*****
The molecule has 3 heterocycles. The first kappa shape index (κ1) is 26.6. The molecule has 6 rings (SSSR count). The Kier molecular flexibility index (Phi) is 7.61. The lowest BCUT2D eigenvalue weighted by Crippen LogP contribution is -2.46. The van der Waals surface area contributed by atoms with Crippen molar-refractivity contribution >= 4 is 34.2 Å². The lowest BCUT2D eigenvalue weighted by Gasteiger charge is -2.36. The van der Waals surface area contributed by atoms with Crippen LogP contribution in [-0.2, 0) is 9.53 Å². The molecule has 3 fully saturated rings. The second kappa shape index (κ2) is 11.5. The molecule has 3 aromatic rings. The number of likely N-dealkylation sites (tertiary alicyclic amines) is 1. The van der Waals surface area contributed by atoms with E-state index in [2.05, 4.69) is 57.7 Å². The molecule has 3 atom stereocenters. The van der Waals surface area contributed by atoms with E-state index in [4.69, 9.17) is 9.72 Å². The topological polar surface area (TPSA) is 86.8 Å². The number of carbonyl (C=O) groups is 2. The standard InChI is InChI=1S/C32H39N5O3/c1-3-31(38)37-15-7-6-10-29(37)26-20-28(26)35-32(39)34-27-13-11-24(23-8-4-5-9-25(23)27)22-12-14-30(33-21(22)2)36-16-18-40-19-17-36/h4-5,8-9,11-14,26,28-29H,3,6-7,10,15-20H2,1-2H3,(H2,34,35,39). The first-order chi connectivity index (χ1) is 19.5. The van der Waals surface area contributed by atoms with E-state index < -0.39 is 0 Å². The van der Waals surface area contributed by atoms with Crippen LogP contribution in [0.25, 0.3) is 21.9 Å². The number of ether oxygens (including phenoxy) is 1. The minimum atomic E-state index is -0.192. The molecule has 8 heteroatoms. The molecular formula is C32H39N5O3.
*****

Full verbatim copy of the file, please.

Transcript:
The molecule has 3 heterocycles. The first kappa shape index (κ1) is 26.6. The molecule has 6 rings (SSSR count). The Kier molecular flexibility index (Phi) is 7.61. The lowest BCUT2D eigenvalue weighted by Crippen LogP contribution is -2.46. The van der Waals surface area contributed by atoms with Crippen molar-refractivity contribution >= 4 is 34.2 Å². The lowest BCUT2D eigenvalue weighted by Gasteiger charge is -2.36. The van der Waals surface area contributed by atoms with Crippen LogP contribution in [-0.2, 0) is 9.53 Å². The molecule has 3 fully saturated rings. The second kappa shape index (κ2) is 11.5. The molecule has 3 aromatic rings. The number of likely N-dealkylation sites (tertiary alicyclic amines) is 1. The van der Waals surface area contributed by atoms with E-state index in [2.05, 4.69) is 57.7 Å². The molecule has 3 atom stereocenters. The van der Waals surface area contributed by atoms with E-state index in [4.69, 9.17) is 9.72 Å². The topological polar surface area (TPSA) is 86.8 Å². The number of carbonyl (C=O) groups is 2. The standard InChI is InChI=1S/C32H39N5O3/c1-3-31(38)37-15-7-6-10-29(37)26-20-28(26)35-32(39)34-27-13-11-24(23-8-4-5-9-25(23)27)22-12-14-30(33-21(22)2)36-16-18-40-19-17-36/h4-5,8-9,11-14,26,28-29H,3,6-7,10,15-20H2,1-2H3,(H2,34,35,39). The first-order chi connectivity index (χ1) is 19.5. The van der Waals surface area contributed by atoms with E-state index < -0.39 is 0 Å². The van der Waals surface area contributed by atoms with Crippen LogP contribution in [0.25, 0.3) is 21.9 Å². The number of ether oxygens (including phenoxy) is 1. The minimum atomic E-state index is -0.192. The molecule has 8 heteroatoms. The molecular formula is C32H39N5O3.